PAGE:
China Climate

Great Wall of ChinaChina climate varies in its different regions, due to it's grand size. China spans through several degrees of latitude giving it several temperature zones and has widely varying terrain that influences the climate.

With five main temperate zones throughout the country, different regions experience contrasting climate patterns. Inner Mongolia and the northern section of Heilongjiang Province are within the cold-temperate zone, Jilin and Northern Xinjiang including Beijing and Lanzhou are all part of the mid-temperate zone, then Shaanxi, Shandong, Shanxi and Hebei Provinces are included in the warm-temperate zone. The subtropical zone stretches over cities such as Shanghai, Hong Kong and surrounding areas while the Hainan, Yunnan and Guangdong Provinces are all under the tropical zone. From this layout you can begin to see that different regions each have their own climatic conditions largely a product of the extensive topography of the land.

The climate is characterised mainly by dry seasons, then plagued with the wet monsoons. Central China enjoys four rather distinct seasons while northern regions generally have a longer winters and southern areas although have higher temperatures, are usually inundated with rainfall.

The main rainy months are from May to September in most areas, however regions in the northwest tend to be drier. The main driver of the rains is the monsoons which tend to begin in April or May when the rains pelt down on the southern provinces then moves further north by June. July and August brings the rain to North China before retreating slowly from the country. The only area that really does not get effected by the monsoons is the north western region.

Climate by Area:


North China

North China is known for its extremes in climate with summers hitting close to 40C while the rains also join in. Winters here, in contrast, are very cold often reaching a dismal -20C during the night, while the rains stay away as well as the sun making for an almost unpleasant existence. Spring and Autumn are therefore the best seasons to visit places in the north like Beijing as the temperatures are pleasant during the day, though do drop quite a bit at night.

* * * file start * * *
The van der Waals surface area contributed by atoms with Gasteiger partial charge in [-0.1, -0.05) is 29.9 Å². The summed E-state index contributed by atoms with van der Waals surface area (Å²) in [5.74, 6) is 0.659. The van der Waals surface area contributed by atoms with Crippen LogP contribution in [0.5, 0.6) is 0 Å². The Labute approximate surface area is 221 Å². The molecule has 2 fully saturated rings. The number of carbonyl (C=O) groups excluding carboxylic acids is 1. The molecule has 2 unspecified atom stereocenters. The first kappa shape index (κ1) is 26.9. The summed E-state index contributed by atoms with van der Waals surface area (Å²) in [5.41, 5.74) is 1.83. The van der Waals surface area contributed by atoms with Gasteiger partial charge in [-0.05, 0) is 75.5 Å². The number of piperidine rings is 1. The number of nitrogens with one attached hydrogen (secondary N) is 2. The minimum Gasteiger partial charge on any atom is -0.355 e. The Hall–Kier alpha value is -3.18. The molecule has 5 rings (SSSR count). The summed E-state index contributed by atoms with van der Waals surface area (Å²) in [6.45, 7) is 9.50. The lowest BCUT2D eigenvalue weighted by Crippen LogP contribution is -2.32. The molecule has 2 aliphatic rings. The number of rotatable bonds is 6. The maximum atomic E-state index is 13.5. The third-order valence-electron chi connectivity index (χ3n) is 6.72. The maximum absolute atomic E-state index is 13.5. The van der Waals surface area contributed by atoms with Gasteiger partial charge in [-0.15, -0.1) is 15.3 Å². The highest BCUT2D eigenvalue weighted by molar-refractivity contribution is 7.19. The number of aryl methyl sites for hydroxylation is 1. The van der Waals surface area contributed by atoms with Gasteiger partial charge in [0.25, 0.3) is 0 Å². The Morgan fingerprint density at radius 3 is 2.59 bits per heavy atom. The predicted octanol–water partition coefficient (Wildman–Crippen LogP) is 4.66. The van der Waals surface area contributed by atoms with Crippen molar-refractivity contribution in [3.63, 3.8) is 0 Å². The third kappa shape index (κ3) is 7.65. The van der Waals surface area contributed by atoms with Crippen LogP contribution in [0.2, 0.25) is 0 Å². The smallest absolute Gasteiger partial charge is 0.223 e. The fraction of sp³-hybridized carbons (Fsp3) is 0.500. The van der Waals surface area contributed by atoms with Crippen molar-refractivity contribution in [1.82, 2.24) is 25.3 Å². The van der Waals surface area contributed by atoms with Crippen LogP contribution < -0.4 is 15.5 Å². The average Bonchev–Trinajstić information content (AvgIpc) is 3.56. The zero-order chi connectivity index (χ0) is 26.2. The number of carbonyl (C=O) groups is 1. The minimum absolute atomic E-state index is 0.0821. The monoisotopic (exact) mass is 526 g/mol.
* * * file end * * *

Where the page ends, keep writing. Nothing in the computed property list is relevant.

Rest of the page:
Central China

With long summers characterised by extremely hot temperatures, Central China is home of the three famous ‘furnaces’ of Nanjing, Chonqqing and Wuhan. Again however, winters bring extreme lows that almost match the winters experienced in Beijing. Unfortunately going about daily chores in this cold season isn’t made much easier with the fact that most public buildings are not heated. You can’t beat the climate here as the rains persist throughout the year apart from during summer when temperatures are particularly unbearable. Therefore it is difficult to find the perfect time to visit Central China though spring and autumn would be your best bets.

South China

The majority of Southern China experiences short winters normally only lasting from January to March. Although winter in the south isn’t as extreme as other regions, it is well worth packing the warm coats. Unfortunately summers in the south also bring typhoons especially between July and September therefore like most places, autumn and spring are likely the best times to travel.

While there isn’t really a best time to visit, it is a good idea to stay clear of the absolute extremes as there is nothing worse than traveling while uncomfortable.

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